The stories in this collection contain many familiar SF tropes: aliens, both peaceful and hostile; voyages into outer space; time-travel; nascent artificial intelligence — all framed by a First Nations outlook. Sometimes funny, sometimes moving, and always smart, the stories in this collection are an invigorating blend of classic SF and modern First Nations discourse.

Too Like The Lightning, by Ada Palmer
Mycroft, a criminal sentenced to be as useful as he can to anyone he encounters, meets Carlyle, a spiritual minster to a world which has outlawed religion. Theirs is a world of technology-driven abundance and control. But when they come across young Bridger, they discover the wild card that might send their whole system crashing down. Inventive and wildly interesting.

Last Year, by Robert Charles Wilson
In the near future, technology opens doors to the past, or at least to a version of the past that stops being our past when it meets the future now. The doorways become tourist destinations for the rich of both times, and time-native economies spring up to cater to the growing communities. Jesse, one such native of the past, is in love with a woman from our time and determined to follow her back home. But there are secrets from the past, present, and future in his way. Thoughtful and written with real sensitivity.

NAKED HEART – The LGBTQ Literary Festival

Thursday, November 10th, 2016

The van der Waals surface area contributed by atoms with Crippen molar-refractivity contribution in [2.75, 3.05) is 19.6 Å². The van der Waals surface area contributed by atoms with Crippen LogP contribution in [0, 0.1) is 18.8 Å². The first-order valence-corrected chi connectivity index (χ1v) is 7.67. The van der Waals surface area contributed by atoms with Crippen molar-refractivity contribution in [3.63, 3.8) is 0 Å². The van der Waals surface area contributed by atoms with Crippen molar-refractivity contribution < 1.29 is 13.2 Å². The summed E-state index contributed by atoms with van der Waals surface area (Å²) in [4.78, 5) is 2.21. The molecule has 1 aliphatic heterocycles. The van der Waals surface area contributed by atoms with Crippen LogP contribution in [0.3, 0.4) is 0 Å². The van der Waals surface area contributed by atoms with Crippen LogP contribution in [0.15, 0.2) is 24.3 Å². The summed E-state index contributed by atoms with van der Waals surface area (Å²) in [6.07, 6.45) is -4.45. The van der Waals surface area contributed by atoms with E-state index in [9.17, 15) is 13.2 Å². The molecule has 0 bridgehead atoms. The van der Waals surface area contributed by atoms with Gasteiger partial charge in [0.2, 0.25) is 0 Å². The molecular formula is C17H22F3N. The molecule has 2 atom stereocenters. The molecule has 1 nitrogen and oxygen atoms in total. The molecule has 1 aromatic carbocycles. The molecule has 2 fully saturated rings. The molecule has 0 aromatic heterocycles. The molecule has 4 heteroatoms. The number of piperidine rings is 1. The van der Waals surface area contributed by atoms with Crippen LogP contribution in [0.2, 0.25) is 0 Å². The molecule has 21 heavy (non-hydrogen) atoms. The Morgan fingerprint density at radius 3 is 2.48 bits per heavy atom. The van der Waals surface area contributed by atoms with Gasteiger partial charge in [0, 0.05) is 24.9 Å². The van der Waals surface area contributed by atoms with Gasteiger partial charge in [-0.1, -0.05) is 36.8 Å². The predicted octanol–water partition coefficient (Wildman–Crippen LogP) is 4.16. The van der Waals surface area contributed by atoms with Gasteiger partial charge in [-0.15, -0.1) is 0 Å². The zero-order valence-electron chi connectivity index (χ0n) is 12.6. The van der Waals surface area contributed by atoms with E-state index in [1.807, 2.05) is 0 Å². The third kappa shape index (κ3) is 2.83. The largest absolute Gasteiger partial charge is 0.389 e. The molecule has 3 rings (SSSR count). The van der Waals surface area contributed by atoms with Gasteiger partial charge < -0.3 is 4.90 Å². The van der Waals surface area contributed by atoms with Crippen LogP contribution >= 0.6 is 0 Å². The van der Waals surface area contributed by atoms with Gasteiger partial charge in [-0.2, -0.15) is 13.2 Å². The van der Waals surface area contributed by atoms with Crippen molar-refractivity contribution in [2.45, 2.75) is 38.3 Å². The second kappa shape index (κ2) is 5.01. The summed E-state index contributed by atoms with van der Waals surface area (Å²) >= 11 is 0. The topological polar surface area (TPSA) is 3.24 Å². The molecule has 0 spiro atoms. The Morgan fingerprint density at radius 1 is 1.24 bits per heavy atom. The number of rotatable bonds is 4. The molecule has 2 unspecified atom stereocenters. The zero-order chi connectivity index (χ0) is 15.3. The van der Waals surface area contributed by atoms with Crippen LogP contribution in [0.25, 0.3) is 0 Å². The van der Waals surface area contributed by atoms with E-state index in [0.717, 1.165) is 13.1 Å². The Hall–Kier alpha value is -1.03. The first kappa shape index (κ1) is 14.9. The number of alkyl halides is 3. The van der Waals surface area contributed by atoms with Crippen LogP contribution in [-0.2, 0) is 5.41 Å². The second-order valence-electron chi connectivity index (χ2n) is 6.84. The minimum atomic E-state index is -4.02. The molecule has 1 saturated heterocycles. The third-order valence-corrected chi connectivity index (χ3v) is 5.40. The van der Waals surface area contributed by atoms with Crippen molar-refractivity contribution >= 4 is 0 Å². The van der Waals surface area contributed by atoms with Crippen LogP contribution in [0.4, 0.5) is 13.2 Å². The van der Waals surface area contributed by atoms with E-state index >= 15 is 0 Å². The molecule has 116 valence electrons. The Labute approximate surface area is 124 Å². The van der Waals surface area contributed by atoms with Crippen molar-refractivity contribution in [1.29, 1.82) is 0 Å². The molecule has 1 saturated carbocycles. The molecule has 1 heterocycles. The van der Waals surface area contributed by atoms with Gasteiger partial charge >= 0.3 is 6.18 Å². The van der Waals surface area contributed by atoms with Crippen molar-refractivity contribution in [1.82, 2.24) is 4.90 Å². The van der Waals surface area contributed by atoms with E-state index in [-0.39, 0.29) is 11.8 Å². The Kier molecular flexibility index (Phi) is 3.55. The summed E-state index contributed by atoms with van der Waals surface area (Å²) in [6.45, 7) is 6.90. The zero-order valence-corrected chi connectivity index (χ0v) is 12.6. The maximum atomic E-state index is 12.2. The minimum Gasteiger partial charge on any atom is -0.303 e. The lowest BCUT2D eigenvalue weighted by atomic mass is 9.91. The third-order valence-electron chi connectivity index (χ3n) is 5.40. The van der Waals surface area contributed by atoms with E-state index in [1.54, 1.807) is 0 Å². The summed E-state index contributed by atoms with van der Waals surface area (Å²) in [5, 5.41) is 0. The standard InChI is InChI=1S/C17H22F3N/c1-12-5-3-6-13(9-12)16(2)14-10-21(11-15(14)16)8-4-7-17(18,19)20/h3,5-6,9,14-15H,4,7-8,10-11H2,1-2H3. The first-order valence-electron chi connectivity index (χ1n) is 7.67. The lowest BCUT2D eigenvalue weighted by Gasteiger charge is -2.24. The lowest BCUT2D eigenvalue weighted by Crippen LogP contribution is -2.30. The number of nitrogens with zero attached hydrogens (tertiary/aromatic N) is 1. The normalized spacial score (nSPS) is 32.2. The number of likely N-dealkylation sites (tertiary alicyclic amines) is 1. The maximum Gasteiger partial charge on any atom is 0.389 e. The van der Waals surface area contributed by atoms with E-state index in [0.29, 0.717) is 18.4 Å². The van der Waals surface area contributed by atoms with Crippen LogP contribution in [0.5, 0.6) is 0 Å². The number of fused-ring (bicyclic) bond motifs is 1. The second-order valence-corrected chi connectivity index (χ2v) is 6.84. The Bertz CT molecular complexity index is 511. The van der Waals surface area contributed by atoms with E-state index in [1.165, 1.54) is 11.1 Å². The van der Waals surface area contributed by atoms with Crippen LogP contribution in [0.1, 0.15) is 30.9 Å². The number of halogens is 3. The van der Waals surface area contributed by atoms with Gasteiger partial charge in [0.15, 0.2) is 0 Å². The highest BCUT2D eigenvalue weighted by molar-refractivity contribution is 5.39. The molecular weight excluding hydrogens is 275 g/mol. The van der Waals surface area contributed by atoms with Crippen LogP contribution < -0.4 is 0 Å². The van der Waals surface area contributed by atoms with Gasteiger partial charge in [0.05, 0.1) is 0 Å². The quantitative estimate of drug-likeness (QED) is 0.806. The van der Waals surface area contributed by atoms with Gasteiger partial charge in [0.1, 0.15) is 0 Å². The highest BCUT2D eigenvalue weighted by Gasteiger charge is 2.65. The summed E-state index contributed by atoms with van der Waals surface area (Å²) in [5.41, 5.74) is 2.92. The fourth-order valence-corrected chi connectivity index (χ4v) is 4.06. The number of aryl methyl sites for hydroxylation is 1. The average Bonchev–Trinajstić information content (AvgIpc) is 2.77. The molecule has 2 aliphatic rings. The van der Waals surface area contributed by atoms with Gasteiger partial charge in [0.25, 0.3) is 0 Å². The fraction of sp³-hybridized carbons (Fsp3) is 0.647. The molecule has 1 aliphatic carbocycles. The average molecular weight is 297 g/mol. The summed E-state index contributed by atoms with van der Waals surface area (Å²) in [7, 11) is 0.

It’s been a tough few days. But this weekend, Glad Day books is hosting a literary festival that might help lift spirits.

NAKED HEART is largest and most diverse LGBTQ literary festival in the world. And this year, Samuel R. Delany is one of the guests of honour!

You can get tickets to specific events or a pass for the whole festival. The program looks terrific: you should check it out.

 

 

Signed Books

Thursday, October 27th, 2016

In addition to all our recent events*, we’ve been lucky enough to have authors drop by and sign their recent titles. Like:

Don Bassingthwaite
Ian Donald Keeling
Michelle Sagara
Victoria Schwab
Kevin Sylvester

*Recent launches featured Erin Bow, James Bow, and Drew Hayden Taylor.

 

Ben’s Birthday Sale

Thursday, July 21st, 2016

Ben’s birthday is coming up next week. To celebrate, we’re having a sale!

We’re bringing back our $5/bag clearance table (you give us five bucks; we give you a bag to fill). This year, all graphic novels will also be 25% off.

The sale will run all week, July 24th-30th, and we’ll replenish the clearance table as often as necessary.

Tomorrow Night…

Monday, June 20th, 2016

Three Things To Remember This Long Weekend

Friday, May 20th, 2016

1) Madeline Ashby will be here on Saturday May 21st to launch her new novel Company Town. Cyborgs! Conspiracies! Cookies! Join us at 3pm.

2) Lake Ontario is still too cold to swim in. Trust me on this.

3) Only morons drink and drive. Be safe.